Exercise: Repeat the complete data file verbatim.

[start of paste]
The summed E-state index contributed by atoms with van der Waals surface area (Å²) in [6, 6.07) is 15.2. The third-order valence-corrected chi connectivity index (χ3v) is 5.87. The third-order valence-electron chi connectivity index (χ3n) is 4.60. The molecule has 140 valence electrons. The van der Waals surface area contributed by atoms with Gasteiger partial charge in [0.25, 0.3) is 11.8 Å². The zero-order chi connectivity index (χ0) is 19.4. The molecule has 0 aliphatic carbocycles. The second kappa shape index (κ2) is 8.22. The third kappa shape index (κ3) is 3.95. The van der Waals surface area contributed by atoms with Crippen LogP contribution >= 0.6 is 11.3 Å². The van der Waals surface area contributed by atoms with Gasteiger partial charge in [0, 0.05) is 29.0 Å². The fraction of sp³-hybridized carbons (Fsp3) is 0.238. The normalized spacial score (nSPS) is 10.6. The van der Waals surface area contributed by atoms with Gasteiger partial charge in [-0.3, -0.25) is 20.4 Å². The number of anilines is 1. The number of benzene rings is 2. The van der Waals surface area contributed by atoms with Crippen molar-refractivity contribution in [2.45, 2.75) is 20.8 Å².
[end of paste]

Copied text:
The summed E-state index contributed by atoms with van der Waals surface area (Å²) in [6, 6.07) is 15.2. The third-order valence-corrected chi connectivity index (χ3v) is 5.87. The third-order valence-electron chi connectivity index (χ3n) is 4.60. The molecule has 140 valence electrons. The van der Waals surface area contributed by atoms with Gasteiger partial charge in [0.25, 0.3) is 11.8 Å². The zero-order chi connectivity index (χ0) is 19.4. The molecule has 0 aliphatic carbocycles. The second kappa shape index (κ2) is 8.22. The third kappa shape index (κ3) is 3.95. The van der Waals surface area contributed by atoms with Crippen LogP contribution >= 0.6 is 11.3 Å². The van der Waals surface area contributed by atoms with Gasteiger partial charge in [0, 0.05) is 29.0 Å². The fraction of sp³-hybridized carbons (Fsp3) is 0.238. The normalized spacial score (nSPS) is 10.6. The van der Waals surface area contributed by atoms with Gasteiger partial charge in [-0.3, -0.25) is 20.4 Å². The number of anilines is 1. The number of benzene rings is 2. The van der Waals surface area contributed by atoms with Crippen molar-refractivity contribution in [2.45, 2.75) is 20.8 Å².